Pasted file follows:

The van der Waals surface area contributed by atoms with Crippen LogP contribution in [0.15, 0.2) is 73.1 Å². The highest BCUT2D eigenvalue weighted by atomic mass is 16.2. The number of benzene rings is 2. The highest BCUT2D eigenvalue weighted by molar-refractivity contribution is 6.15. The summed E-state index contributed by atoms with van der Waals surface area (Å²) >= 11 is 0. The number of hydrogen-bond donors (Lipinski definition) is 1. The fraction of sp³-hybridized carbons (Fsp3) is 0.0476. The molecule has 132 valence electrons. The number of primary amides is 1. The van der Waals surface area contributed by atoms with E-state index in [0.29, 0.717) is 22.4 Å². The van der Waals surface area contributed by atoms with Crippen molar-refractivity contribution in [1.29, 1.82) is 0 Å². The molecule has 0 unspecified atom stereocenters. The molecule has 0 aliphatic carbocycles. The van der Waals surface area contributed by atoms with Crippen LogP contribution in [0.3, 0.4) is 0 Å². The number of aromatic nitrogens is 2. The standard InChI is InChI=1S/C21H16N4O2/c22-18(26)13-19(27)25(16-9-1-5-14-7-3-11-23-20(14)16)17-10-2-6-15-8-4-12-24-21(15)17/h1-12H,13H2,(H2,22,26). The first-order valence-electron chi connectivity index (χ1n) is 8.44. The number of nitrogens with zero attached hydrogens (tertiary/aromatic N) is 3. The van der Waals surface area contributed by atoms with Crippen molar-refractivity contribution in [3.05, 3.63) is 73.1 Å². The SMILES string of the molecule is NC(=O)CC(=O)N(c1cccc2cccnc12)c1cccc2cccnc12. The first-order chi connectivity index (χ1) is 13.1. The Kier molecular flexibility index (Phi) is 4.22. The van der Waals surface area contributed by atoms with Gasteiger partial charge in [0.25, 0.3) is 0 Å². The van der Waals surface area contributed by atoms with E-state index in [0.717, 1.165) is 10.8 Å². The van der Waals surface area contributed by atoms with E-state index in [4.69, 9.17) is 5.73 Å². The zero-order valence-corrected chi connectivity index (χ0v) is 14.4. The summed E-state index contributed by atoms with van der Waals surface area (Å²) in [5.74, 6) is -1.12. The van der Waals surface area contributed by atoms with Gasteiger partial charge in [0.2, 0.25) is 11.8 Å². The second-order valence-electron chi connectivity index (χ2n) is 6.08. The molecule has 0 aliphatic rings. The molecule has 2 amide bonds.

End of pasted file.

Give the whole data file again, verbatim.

The van der Waals surface area contributed by atoms with Crippen LogP contribution in [0.15, 0.2) is 73.1 Å². The highest BCUT2D eigenvalue weighted by atomic mass is 16.2. The number of benzene rings is 2. The highest BCUT2D eigenvalue weighted by molar-refractivity contribution is 6.15. The summed E-state index contributed by atoms with van der Waals surface area (Å²) >= 11 is 0. The number of hydrogen-bond donors (Lipinski definition) is 1. The fraction of sp³-hybridized carbons (Fsp3) is 0.0476. The molecule has 132 valence electrons. The number of primary amides is 1. The van der Waals surface area contributed by atoms with E-state index in [0.29, 0.717) is 22.4 Å². The van der Waals surface area contributed by atoms with Crippen molar-refractivity contribution in [1.29, 1.82) is 0 Å². The molecule has 0 unspecified atom stereocenters. The molecule has 0 aliphatic carbocycles. The van der Waals surface area contributed by atoms with Crippen LogP contribution in [0.3, 0.4) is 0 Å². The number of aromatic nitrogens is 2. The standard InChI is InChI=1S/C21H16N4O2/c22-18(26)13-19(27)25(16-9-1-5-14-7-3-11-23-20(14)16)17-10-2-6-15-8-4-12-24-21(15)17/h1-12H,13H2,(H2,22,26). The first-order valence-electron chi connectivity index (χ1n) is 8.44. The number of nitrogens with zero attached hydrogens (tertiary/aromatic N) is 3. The van der Waals surface area contributed by atoms with Crippen molar-refractivity contribution in [3.05, 3.63) is 73.1 Å². The SMILES string of the molecule is NC(=O)CC(=O)N(c1cccc2cccnc12)c1cccc2cccnc12. The first-order chi connectivity index (χ1) is 13.1. The Kier molecular flexibility index (Phi) is 4.22. The van der Waals surface area contributed by atoms with Gasteiger partial charge in [0.25, 0.3) is 0 Å². The van der Waals surface area contributed by atoms with E-state index in [0.717, 1.165) is 10.8 Å². The van der Waals surface area contributed by atoms with E-state index in [4.69, 9.17) is 5.73 Å². The zero-order valence-corrected chi connectivity index (χ0v) is 14.4. The summed E-state index contributed by atoms with van der Waals surface area (Å²) in [5.74, 6) is -1.12. The van der Waals surface area contributed by atoms with Gasteiger partial charge in [0.2, 0.25) is 11.8 Å². The second-order valence-electron chi connectivity index (χ2n) is 6.08. The molecule has 0 aliphatic rings. The molecule has 2 amide bonds.